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October 1999

Redefining Success

by Meg McGowan

Often people attempt to live their lives backwards: they try to have more things or more money in order to do more of what they want so they will be happier. The way it actually works is the reverse. You must first be who you really are, then do what you need to do, in order to have what you want. — Margaret Young

What do I know about success? Quite a lot actually, as I am myself successful. . .or am I? About a year ago I ran into a woman I’d known in college. Julie was familiar with my writing and was happy to see me again. She looked at my life, words on the page balanced by roots in the garden, and told me that she admired me. I was an inspiration to her, someone who had made it. . .a success. It occurred to me several days later, as I was still basking in the glow, that I had never experienced that sort of validation before. Most of my life choices do not fit me for a worldly definition of success. More typical is the condescending, patriarchal attitude expressed by a lawyer I once (unfortunately) hired to represent me. In response to his casual question, I told him that I had recently turned down a teaching job in favor of focusing on my writing and possibly going to graduate school. He looked straight at me and inquired, "When are you going to grow up and get a real job?"

I laughed — we were due in court within minutes. He repeated, "No, I’m serious. When are you going to grow up and get a real job?"

Who was right, Julie or the lawyer? Neither. If I based my life choices on what either Julie or my lawyer value rather than what I value, neither route would define success for me. Lives defined by the perceptions of others betray our selves.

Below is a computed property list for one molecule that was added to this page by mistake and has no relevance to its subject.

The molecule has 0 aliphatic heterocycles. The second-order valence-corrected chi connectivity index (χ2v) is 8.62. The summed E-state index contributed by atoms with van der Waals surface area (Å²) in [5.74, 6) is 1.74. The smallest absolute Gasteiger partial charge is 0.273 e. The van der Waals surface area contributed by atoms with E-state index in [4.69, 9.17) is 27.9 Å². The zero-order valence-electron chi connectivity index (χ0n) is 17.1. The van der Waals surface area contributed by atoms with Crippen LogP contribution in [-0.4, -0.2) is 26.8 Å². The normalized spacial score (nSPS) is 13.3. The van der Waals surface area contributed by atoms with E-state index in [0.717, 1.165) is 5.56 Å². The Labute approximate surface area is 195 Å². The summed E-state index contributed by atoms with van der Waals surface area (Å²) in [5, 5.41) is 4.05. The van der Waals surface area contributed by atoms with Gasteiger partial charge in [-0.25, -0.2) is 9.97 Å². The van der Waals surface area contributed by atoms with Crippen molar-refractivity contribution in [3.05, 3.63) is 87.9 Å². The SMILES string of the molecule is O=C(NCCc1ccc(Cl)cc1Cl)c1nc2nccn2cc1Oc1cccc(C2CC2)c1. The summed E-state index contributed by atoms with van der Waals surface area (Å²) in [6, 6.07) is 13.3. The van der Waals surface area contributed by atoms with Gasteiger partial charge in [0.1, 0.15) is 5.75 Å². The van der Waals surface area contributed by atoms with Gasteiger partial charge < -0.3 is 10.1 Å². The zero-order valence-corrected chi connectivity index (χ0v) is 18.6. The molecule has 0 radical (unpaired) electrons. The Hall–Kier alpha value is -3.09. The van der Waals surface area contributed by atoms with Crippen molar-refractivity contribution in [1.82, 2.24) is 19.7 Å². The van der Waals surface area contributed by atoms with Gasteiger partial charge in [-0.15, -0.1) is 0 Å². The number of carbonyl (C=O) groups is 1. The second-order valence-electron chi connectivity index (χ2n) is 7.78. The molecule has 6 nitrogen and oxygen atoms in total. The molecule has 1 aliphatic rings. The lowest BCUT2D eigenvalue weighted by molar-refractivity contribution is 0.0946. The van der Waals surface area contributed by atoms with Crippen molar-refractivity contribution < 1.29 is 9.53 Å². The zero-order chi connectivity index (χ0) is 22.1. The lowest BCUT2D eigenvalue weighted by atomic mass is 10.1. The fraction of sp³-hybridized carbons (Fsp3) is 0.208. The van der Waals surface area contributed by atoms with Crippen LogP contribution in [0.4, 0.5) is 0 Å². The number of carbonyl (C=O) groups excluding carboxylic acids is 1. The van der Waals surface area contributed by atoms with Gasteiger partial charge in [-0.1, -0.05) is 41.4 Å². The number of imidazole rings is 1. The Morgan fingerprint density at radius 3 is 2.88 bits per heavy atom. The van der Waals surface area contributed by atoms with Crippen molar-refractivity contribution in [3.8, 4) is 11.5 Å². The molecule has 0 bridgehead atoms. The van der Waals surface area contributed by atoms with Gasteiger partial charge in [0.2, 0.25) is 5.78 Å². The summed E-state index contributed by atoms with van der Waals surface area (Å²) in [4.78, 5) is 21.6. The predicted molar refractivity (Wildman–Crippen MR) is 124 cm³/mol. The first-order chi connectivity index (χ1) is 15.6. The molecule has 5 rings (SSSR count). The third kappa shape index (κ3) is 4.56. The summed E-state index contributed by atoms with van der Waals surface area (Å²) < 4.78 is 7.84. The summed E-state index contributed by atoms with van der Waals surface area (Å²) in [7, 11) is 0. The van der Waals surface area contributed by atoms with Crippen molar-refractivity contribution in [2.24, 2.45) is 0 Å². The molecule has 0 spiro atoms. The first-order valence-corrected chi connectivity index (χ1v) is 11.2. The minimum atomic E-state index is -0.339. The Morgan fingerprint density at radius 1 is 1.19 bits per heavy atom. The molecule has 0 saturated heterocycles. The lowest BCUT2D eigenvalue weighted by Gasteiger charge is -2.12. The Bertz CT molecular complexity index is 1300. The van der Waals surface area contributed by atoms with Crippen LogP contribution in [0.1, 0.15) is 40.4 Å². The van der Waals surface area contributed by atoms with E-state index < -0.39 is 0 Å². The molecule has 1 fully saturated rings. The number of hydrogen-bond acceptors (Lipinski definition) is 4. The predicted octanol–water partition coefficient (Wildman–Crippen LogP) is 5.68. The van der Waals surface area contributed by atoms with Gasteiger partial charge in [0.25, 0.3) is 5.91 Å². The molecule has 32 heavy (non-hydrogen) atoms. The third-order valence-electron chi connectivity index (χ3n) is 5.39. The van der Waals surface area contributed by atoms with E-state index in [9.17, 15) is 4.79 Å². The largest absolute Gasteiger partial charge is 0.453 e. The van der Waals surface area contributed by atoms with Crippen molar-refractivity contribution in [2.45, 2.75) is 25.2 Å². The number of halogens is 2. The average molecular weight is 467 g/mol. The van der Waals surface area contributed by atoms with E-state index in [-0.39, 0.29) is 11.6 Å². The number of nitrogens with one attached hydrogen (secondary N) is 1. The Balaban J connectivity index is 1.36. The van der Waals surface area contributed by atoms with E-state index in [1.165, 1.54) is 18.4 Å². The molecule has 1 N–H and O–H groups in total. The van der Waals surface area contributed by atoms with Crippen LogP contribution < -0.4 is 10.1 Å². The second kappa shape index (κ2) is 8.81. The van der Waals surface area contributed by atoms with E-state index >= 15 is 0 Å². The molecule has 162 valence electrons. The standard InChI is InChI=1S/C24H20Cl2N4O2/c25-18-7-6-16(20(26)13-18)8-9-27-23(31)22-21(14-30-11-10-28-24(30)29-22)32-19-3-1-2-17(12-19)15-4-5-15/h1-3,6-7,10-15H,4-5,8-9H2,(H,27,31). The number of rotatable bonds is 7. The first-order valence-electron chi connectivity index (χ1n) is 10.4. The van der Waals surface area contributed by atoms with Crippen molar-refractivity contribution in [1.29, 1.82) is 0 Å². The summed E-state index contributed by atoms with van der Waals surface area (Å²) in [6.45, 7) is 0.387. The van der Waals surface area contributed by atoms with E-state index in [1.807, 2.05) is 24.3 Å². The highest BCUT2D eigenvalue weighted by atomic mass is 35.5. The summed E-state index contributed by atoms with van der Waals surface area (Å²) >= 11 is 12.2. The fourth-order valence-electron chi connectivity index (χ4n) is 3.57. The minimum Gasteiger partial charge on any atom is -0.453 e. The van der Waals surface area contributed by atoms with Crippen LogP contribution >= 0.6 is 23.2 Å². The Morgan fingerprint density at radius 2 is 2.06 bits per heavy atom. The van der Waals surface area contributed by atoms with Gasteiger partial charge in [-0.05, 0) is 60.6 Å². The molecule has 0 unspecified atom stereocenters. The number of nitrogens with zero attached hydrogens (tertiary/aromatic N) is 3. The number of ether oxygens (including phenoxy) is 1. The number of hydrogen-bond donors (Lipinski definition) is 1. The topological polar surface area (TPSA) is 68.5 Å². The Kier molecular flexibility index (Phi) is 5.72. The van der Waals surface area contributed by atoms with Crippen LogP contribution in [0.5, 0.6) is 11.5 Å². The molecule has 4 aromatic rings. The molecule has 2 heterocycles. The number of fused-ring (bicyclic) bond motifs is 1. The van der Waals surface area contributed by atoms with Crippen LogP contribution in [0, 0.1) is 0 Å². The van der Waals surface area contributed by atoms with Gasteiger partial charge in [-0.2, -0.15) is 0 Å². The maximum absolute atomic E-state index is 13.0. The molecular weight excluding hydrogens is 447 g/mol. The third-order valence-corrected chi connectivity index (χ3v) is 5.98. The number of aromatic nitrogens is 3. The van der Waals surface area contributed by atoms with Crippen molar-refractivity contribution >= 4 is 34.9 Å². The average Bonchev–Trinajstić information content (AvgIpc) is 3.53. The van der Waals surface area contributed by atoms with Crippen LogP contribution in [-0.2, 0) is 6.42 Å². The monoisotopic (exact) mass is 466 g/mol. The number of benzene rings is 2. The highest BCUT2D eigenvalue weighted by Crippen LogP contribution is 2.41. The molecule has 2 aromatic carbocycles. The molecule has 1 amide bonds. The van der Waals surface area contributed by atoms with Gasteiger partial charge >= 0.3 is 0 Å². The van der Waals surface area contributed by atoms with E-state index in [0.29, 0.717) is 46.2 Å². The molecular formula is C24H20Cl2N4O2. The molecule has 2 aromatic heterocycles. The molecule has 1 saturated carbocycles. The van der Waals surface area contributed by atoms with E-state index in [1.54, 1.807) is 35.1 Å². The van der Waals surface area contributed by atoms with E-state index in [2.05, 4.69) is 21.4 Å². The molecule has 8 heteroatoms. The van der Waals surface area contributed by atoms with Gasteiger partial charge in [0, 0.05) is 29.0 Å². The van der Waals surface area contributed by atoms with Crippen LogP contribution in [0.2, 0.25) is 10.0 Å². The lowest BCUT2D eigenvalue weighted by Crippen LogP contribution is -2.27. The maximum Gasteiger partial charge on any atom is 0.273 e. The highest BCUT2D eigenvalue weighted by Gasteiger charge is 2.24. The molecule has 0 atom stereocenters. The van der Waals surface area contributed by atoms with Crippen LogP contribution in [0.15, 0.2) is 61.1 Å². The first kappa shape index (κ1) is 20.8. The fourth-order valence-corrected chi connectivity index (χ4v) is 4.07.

This seems like a simple statement until we consider how much of our lives are dictated by the watchful eye of the world outside. How we dress, wear our hair, choose our cars, landscape our yards, raise our children, clean our houses, and feel about ourselves while we are doing it all may be influenced by standards we have absorbed rather than created. What we do for a living and do in our spare time, whether we are in a relationship, and who we get involved with are all affected by others. Not only do we live our lives in response to the judgments of others, we also internalize the rules and judge ourselves.

Anyone can become anything in the land of freedom, but that makes it easy to become just that — a nation of things rather than of people. We are defined by our objects (or, shudder, by our lack of objects). We buy things to become someone. We observe how those on the rung above us are living and we follow suit. As if we are trying to win a role in the life we want, we shop for the appropriate wardrobe, the soundtrack, the set, the props. Our image of ourselves as a nation of rugged individuals has supported not true individualism, but an ideology of personal gain. It is admirable to gather as much as you can for you and yours; it is success.

America’s identity as the land of opportunity has shaped the dreams of Americans for generations. If anyone in America can scramble to the top of the economic heap, if anyone can amass unimagined wealth, then, we have been convinced, we should grab our flag and start running, ready to stake our claim. Madison Avenue has cheered us on in a deafening roar of approval. Our cultural consciousness reveres what is new and improved, declares that what we are rushing toward is necessarily better than where we are now. Empty? Of course. And that emptiness fuels another rush — toward systems of behavior and belief that help us make sense of it all.